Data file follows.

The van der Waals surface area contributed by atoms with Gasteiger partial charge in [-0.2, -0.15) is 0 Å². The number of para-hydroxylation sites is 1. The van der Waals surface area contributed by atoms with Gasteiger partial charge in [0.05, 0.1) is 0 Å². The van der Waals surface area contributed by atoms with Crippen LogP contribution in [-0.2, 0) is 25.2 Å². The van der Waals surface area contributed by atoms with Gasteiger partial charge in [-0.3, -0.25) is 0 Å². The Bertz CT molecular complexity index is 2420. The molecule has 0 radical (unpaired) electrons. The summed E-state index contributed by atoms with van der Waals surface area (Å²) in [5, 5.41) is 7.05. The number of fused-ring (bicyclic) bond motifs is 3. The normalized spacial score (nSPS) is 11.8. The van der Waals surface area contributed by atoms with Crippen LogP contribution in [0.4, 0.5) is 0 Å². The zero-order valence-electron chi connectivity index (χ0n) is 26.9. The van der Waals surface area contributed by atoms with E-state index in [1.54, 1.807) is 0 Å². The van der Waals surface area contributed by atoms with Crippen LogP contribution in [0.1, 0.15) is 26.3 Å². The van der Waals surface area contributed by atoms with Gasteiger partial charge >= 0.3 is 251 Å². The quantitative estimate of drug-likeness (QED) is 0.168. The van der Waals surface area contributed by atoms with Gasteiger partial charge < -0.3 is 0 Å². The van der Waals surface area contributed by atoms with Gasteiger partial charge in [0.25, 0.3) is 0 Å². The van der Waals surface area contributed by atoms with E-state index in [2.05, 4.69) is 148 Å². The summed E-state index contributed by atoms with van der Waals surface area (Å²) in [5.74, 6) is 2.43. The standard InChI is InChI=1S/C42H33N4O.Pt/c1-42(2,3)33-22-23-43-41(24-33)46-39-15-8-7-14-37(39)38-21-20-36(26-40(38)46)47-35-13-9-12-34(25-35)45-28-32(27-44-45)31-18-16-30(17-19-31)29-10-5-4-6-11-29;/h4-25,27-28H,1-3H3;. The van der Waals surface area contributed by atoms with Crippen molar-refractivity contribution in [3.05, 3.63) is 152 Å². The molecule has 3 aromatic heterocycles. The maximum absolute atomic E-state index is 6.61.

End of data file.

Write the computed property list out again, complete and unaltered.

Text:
The van der Waals surface area contributed by atoms with Gasteiger partial charge in [-0.2, -0.15) is 0 Å². The number of para-hydroxylation sites is 1. The van der Waals surface area contributed by atoms with Gasteiger partial charge in [0.05, 0.1) is 0 Å². The van der Waals surface area contributed by atoms with Crippen LogP contribution in [-0.2, 0) is 25.2 Å². The van der Waals surface area contributed by atoms with Gasteiger partial charge in [-0.3, -0.25) is 0 Å². The Bertz CT molecular complexity index is 2420. The molecule has 0 radical (unpaired) electrons. The summed E-state index contributed by atoms with van der Waals surface area (Å²) in [5, 5.41) is 7.05. The number of fused-ring (bicyclic) bond motifs is 3. The normalized spacial score (nSPS) is 11.8. The van der Waals surface area contributed by atoms with Crippen LogP contribution in [0.4, 0.5) is 0 Å². The zero-order valence-electron chi connectivity index (χ0n) is 26.9. The van der Waals surface area contributed by atoms with E-state index in [1.54, 1.807) is 0 Å². The van der Waals surface area contributed by atoms with Crippen LogP contribution in [0.1, 0.15) is 26.3 Å². The van der Waals surface area contributed by atoms with Gasteiger partial charge >= 0.3 is 251 Å². The quantitative estimate of drug-likeness (QED) is 0.168. The van der Waals surface area contributed by atoms with Gasteiger partial charge < -0.3 is 0 Å². The van der Waals surface area contributed by atoms with Gasteiger partial charge in [0.25, 0.3) is 0 Å². The van der Waals surface area contributed by atoms with E-state index in [2.05, 4.69) is 148 Å². The summed E-state index contributed by atoms with van der Waals surface area (Å²) in [5.74, 6) is 2.43. The standard InChI is InChI=1S/C42H33N4O.Pt/c1-42(2,3)33-22-23-43-41(24-33)46-39-15-8-7-14-37(39)38-21-20-36(26-40(38)46)47-35-13-9-12-34(25-35)45-28-32(27-44-45)31-18-16-30(17-19-31)29-10-5-4-6-11-29;/h4-25,27-28H,1-3H3;. The van der Waals surface area contributed by atoms with Crippen molar-refractivity contribution in [3.05, 3.63) is 152 Å². The molecule has 3 aromatic heterocycles. The maximum absolute atomic E-state index is 6.61.